Miami, My Love
Thoughts on Cuba—and Cubans—from the lens of Miami.
After decades of living under the Cuban state’s criminal propaganda, I landed in Miami in all its luxury and freedom.
In Havana, where banners everywhere declare that we’re in “the capital city of the Cuban people,” government slogans also tirelessly remind us that we’re living in a country “blockaded by Yankee imperialism,” and that the core of all our evils is violently hidden away in Miami, where a “mafia” of citizens of “Cuban origin” are preparing to do battle to re-conquer the island and disintegrate our nation. How? With political vendettas, reclamation of property, and a “three-day license to kill Cubans,” which will be the future for Cuba, according to the Cuban Communist Party’s press office.
- Is it worth-while to focus on the last images and letters coming from the inside of the last living utopia on Earth? Is Cuba by now a contemporary country or just another old-fashioned delusion in the middle of Nowhere-America? A Cold-War Northtalgia maybe? Can we expect a young Rewwwolution.cu within that Ancien Régime still known as The Revolution? I would like to provoke more questions than answers.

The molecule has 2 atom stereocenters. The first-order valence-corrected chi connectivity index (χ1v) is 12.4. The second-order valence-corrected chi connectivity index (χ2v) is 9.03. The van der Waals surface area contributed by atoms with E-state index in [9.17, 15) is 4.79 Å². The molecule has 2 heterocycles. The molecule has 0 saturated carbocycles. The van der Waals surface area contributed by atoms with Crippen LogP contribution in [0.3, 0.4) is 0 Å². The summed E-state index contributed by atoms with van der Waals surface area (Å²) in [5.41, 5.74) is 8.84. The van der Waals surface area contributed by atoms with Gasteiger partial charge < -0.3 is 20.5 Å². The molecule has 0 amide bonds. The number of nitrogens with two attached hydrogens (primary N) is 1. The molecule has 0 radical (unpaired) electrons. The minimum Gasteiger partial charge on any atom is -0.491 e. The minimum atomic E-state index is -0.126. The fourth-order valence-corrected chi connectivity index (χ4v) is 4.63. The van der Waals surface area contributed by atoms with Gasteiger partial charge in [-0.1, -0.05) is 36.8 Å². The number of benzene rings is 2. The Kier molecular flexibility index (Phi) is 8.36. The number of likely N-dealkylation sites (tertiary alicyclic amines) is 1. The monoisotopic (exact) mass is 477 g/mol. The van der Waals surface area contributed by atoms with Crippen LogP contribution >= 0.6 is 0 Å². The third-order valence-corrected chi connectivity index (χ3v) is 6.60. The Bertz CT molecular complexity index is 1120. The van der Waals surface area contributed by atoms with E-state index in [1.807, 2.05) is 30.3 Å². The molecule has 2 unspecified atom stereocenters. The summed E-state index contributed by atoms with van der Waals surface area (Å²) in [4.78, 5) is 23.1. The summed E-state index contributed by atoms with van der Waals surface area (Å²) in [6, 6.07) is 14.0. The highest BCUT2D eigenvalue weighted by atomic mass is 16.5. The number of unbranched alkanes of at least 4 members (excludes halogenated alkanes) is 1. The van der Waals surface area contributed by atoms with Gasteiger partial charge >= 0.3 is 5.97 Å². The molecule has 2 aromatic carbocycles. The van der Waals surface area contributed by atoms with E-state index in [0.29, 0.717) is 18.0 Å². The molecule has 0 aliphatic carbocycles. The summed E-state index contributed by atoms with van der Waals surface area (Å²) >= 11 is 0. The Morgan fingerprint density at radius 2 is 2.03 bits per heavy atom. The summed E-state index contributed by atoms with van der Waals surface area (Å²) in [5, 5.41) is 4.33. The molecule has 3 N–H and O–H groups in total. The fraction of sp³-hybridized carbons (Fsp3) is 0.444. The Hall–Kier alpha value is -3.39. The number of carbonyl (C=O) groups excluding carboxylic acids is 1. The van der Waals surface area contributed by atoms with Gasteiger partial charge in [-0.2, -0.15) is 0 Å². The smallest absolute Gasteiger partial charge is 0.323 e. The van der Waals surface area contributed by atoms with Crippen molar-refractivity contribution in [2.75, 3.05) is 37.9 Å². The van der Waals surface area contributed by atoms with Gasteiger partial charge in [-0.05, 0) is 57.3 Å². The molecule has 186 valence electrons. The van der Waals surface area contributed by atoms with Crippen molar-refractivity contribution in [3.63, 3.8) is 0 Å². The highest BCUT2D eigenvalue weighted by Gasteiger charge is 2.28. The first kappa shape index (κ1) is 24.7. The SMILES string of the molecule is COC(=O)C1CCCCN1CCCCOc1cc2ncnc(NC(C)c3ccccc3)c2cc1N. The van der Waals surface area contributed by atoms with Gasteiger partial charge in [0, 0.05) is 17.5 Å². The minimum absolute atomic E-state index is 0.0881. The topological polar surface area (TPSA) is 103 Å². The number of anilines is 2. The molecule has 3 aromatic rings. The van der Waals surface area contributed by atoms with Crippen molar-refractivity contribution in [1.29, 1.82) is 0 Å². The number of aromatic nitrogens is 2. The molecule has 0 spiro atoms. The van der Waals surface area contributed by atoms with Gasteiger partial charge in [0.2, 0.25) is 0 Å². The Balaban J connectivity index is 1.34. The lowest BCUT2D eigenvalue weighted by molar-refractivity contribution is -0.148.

- Orlando Luis Pardo Lazo was born in Havana City and still resides and resists there, working as a free-lance writer, photographer and blogger. He is the author of Boring Home (2009) and is the editor of the independent opinion and literary e-zine Voces.
The historical truth is that since 1959 the Revolution itself has been disintegrating our nation into its individual citizens, which has divided the hearts of the Cuban family, sown a terrible paranoia, abolished both commerce and temples of God, launched hundreds of thousands of us into international wars of pillaging, and even now in the 21st century, ruthlessly suppresses any opinion that strays from the official monologue. Death, silence, exile, oblivion: Today these are the four horsemen of the apoCUBAlypse.
But there is hope too. Walking through Miami and getting to know the Cubans who live there has made me realize that there is a lot of tormented magnanimity in Cuba’s diasporic soul. On the Island there are many values that are missing, which are still found in abundance in Miami. There is compassion for the lost homeland. And, of course, there is also a touch of intolerance, just as there is in Cuba, against which we all have to battle on a daily basis (and I include myself in this before all others).
I don’t know whether Havana will at some point manage to become “the capital city of the Cuban people.” But for the moment, Miami has already substituted it in becoming the Mecca of “capitalism for all Cubans.”